In Pakistan, downturn in major Taliban attacks brings cautious optimism

Pakistan's major cities have seen no large Taliban attacks since May, and civilian casualties are at a four-year low. Some credit better policing and coordination with intelligence agencies.

B.K. Bangash/AP
Pakistani police defused ammunition and suicide vests they recovered from a house on Oct. 8 in Islamabad, after they said they foiled a terror plot involving a series of attacks on high-profile targets.
Rich Clabaugh/Staff

From the assassination of a liberal governor who stood up to the country's oppressive blasphemy laws in January to the US-led raid that killed Osama bin Laden, 2011 has been another year dominated by bad news for Pakistan.

Yet there are grounds for cautious optimism. A downturn in major terror attacks in the second half of the year and an overall decrease in civilian casualties at the hands of terrorists point to better policing and a gradual decline in the potency of militant groups, say officials and experts.

"Earlier, the Taliban would come with heavy weapons and attack and kill and slaughter at will. Those days are gone," says Fiaz Toru, former inspector general for the Khyber Pakhtunkhwa Province, credited with implementing a set of sweeping reforms to combat the threat posed by terrorists surrounding the province's main city of Peshawar.

In Pakistan's major cities, there have been no spectacular attacks since a daring siege carried out over two days by Taliban militants on a Karachi naval base in May in revenge for the bin Laden raid. Some 1,022 civilians have fallen victim to bomb attacks in 2011. Barring a late-year surge, this represents the lowest figure in four years, according to monitoring conducted by the New Delhi-based South Asia Terrorism Portal (last year the figure was 1,547, and it stood at 1,688 the year before).

A major part of that has to do with the removal of soft targets, says Rifaat Hussain, a security analyst at the Quaid-i-Azam University in Islamabad: "They [now] have genuine difficulty carrying out spectacular attacks."

In Peshawar, that has meant equipping police with heavy weaponry including mortars, grenade launchers, and heavy guns, as well as deploying some 2,000 police at more than 42 checkpoints on the outskirts of the city, says Mr. Toru, the former inspector general, and arming citizens to create a community police force that can act as authorities' eyes and ears.

"We've adopted a policy of proactive policing," explains Toru. Police are now routinely sent on operations in Peshawar's suburbs to root out suspected militants and materials used to construct bombs. The police's increasing responsibility has been accompanied by a doubling of salary and an increase in "martyrdom payout" (a kind of life-insurance payout that now stands at some $35,000). Perhaps, too, the Pakistani Taliban are aware of the cost of suicide attacks, adds Dr. Hussain: Where once the public sympathized with militants, groups that carry out suicide attacks are now ostracized.

Police forces across the country have also benefited from closer coordination with intelligence agencies with sophisticated equipment. In October, Islamabad police foiled an audacious attempt by 14 terrorists to carry out a series of coordinated attacks on high-profile targets including the Parliament House, Islamabad's diplomatic enclave, and the Inter-Services Intelligence headquarters, according to a report in English-daily The News. The plot, which had taken a year to plan, would have involved rocket strikes from launchers in the Margalla Hills, which lie to the north of Pakistan's capital city.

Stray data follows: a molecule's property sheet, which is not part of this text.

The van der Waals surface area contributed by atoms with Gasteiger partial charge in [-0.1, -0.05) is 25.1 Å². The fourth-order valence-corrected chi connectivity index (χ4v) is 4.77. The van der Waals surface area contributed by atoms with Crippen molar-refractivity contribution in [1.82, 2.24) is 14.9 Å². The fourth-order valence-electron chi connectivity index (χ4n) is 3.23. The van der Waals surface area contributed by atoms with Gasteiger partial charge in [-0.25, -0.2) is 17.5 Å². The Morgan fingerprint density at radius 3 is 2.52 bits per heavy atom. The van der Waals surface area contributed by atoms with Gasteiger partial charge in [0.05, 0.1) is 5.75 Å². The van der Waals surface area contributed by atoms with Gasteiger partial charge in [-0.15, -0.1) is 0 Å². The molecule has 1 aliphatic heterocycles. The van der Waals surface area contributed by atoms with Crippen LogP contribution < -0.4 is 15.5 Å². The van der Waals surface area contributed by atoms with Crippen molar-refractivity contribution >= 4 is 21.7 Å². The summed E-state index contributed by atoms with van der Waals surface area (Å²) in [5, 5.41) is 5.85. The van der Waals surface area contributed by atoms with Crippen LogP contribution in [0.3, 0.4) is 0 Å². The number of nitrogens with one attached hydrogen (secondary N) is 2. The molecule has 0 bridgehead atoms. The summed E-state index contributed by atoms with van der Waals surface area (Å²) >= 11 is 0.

Peace process with the Pakistani Taliban?

Analysts say that the Army has squeezed the Pakistani Taliban, which is based out of the country's tribal areas on the Pakistani-Afghan border, into a defensive position following a series of major campaigns. While some militants are fought on the battlefield, other groups, especially terror groups with origins in sectarian violence such as Lashkar-e-Jhangvi (LeJ), have entered into uneasy peace deals with the civilian government, says Hussain, the analyst.

"[Interior Minister] Rehman Malik said we have to 'mainstream' these groups. That's a diplomatic way of saying if you cease your attacks we will maintain the status quo," he says. An intelligence official based in Lahore who was not authorized to give his name acknowledged this position, adding that authorities must maintain a delicate balance to avoid a backlash from terrorists.

On Monday, a senior Pakistani Taliban spokesman told the Associated Press that the Pakistani Taliban had declared a cease-fire that had been in effect for the past month. "We are not attacking the Pakistan Army and government installations because of the peace process," said the commander. The government did not officially comment on the issue while the Army denied it had entered into such an agreement.

Still, the overall picture is far from rosy: While organized terror strikes may be down, sectarian attacks carried out largely by LeJ against Shiite targets have in fact surged, particularly in the western province of Balochistan.

"The cities seem to be ominously quiet right now, but sectarian violence [in other areas] continues. A key test will be Muharram – how peaceful or how violent that will be," says Hussain, referring to the first month of the Islamic calendar, in which fighting is prohibited.

And while Pakistan's security forces may have gotten better at dealing with terrorism, Toru says internal reforms can only go so far. "I am optimistic, but the key lies in Afghanistan.… You need a stable Afghanistan to have a stable Pakistan. But we've come through the most critical phase of our struggle."

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